Now, at 53 years old, Mathews is in control of her bipolar I. She encourages those who’ve recently been diagnosed to stay patient—and stick to treatment. “If you have an episode, lay low, take care of yourself for a couple of days, and it will pass,” she explains. “If you can just hang in there, you get more comfortable with it.”
“It felt like someone else was controlling my mind and body.”
In 2021, Inga Lukosius was having serious delusions—a common psychosis-related symptom that people with bipolar disorder can experience, especially during manic episodes.1 “I was completely out of this world. I was hearing and seeing things,” she tells SELF. “I thought I was a millionaire and my money would never end. I maxed out my credit cards and got into $50,000 [worth of] debt.” Lukosius says she stole from stores, skipped paying at restaurants, and slept at bus stops. “It felt like someone else was controlling my mind and body” before she found help, she says.
When she did seek help, her doctor misdiagnosed her with depression—an issue many people with bipolar I encounter.2 The antidepressants she was prescribed at the time worsened her mania.3
During a hospital visit in 2022, Lukosius finally received effective care: a mood stabilizer and antipsychotic medication. Though she and her psychiatrist are “still trying to find a perfect fit” with her treatment plan, Lukosius is hopeful. “I am happy that I got the help that I needed. [My doctors] brought me back to reality.”
“I was finally able to regulate my emotions.”
As a teenager, Felisha Lord was particularly hotheaded. “I got enraged and angry,” she tells SELF. “I would break things in the house.”
Just as quickly as her rage bubbled up, it dipped into depression. “I couldn’t figure out what I was feeling and why,” she recalls, adding that she struggled with self-harm.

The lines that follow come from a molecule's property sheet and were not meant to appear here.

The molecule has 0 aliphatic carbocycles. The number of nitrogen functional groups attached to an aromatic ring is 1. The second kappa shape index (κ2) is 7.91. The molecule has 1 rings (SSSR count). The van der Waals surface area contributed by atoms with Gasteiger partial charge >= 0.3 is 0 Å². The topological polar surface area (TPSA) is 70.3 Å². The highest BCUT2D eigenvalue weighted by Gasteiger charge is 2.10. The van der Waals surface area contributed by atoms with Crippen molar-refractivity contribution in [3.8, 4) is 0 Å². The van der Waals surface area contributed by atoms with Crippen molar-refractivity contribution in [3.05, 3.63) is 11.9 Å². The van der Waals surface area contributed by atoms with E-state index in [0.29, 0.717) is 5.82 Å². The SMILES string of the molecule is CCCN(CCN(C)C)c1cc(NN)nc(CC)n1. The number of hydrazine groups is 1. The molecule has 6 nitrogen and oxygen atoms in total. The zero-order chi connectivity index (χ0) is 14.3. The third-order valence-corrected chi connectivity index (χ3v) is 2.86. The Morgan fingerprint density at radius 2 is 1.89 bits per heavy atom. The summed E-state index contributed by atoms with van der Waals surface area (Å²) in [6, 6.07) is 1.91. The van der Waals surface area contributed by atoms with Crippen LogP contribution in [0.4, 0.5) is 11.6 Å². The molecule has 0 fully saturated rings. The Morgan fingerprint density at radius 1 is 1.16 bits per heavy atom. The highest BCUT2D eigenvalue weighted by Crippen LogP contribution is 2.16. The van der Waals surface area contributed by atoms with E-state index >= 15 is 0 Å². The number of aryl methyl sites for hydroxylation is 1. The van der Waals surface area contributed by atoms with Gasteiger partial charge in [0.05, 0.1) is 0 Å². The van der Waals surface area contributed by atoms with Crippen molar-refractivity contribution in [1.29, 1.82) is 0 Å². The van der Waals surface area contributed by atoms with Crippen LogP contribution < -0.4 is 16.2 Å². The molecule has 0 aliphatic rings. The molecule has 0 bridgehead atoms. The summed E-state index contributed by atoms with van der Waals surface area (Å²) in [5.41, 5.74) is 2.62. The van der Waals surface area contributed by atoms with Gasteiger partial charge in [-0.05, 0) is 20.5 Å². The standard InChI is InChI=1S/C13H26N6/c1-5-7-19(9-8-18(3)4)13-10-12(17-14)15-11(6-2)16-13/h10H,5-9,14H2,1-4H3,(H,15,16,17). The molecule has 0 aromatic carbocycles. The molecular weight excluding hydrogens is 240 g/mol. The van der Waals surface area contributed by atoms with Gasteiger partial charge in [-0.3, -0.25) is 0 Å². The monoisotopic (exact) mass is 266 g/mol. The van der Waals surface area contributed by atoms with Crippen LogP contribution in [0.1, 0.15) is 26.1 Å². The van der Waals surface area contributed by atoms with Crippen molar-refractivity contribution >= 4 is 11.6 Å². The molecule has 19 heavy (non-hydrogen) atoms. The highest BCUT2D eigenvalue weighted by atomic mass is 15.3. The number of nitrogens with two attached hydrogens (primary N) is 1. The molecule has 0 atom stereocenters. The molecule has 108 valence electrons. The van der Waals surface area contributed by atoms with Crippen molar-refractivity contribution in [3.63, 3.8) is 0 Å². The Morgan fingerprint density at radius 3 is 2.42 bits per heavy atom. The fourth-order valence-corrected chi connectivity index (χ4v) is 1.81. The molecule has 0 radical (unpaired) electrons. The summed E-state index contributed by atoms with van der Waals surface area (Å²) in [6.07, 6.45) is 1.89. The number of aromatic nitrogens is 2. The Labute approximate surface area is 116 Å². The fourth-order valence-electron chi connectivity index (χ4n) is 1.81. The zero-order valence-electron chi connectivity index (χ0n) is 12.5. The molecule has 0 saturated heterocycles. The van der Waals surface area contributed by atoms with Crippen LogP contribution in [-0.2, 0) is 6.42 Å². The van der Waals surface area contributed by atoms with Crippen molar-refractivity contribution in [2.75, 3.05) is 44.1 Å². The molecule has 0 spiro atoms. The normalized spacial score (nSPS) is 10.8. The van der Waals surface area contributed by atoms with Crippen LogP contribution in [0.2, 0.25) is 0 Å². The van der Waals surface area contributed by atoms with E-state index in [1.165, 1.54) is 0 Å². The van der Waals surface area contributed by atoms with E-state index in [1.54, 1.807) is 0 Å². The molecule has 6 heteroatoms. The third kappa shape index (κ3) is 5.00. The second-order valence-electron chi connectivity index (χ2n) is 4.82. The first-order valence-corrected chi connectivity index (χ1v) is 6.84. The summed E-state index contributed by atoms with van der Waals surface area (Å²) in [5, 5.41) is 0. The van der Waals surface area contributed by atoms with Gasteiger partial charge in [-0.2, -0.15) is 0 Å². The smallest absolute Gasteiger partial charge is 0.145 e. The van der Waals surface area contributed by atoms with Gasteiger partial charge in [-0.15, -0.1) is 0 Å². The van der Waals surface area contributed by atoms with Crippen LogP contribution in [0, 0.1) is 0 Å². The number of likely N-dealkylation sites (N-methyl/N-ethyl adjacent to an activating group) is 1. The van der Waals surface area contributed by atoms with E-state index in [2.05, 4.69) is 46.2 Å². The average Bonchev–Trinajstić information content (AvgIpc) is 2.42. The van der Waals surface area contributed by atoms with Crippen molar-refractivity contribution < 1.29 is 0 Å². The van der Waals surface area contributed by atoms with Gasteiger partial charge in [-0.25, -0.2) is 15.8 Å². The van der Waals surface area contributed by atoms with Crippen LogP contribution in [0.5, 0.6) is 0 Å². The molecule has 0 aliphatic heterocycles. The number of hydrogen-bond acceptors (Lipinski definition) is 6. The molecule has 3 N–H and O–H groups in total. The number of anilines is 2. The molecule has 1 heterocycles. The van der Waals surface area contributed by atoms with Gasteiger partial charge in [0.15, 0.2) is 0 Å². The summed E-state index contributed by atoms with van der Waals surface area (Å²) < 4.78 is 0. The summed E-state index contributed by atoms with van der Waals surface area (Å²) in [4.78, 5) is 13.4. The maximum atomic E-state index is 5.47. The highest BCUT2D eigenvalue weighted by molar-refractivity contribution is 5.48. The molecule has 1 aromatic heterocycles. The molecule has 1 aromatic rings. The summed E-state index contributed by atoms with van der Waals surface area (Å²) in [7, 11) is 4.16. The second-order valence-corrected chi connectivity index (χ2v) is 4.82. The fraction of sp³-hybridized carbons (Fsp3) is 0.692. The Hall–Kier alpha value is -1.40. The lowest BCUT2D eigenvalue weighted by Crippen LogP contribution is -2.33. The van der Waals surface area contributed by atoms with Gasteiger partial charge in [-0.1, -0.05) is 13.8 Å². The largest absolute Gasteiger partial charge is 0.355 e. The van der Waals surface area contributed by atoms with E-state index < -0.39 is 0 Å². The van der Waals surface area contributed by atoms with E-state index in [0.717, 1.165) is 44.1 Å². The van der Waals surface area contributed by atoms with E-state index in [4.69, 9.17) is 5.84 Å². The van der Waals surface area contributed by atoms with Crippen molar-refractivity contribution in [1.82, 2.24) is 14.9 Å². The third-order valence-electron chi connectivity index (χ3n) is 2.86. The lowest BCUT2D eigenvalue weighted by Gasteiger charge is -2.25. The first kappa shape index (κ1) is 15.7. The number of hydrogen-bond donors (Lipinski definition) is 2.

Those highs and lows stayed with Lord throughout her 20s and 30s and came to a head when she was 36. After Lord got into a physical fight with her then fiancé, he gave her an ultimatum: Get help or leave.
She eventually found a therapist who diagnosed her with bipolar I “right away,” which she had mixed feelings about. “I was relieved that I knew what was [affecting my mood] after all these years, but a part of me resented that I would need to take a pill for the rest of my life,” Lord says.
But once she started taking an antipsychotic medication, she realized how great the right treatment could make her feel. “It made me mellow,” Lord explains. “I was finally able to regulate my emotions.”
Though she’s had to work with her doctors to find the right balance of medications, overall Lord is happy with the track she’s on. “My relationships are better,” she says. “It’s all so much better.”
“There is life and stability beyond the diagnosis.”
Tabitha Connelly George was diagnosed with bipolar I in 1997 when she was in middle school. “I was off the wall,” she tells SELF, adding that she frequently picked fights with classmates and got into trouble for “bad” behaviors. “By the time I was 15, I had been expelled from school twice,” she says.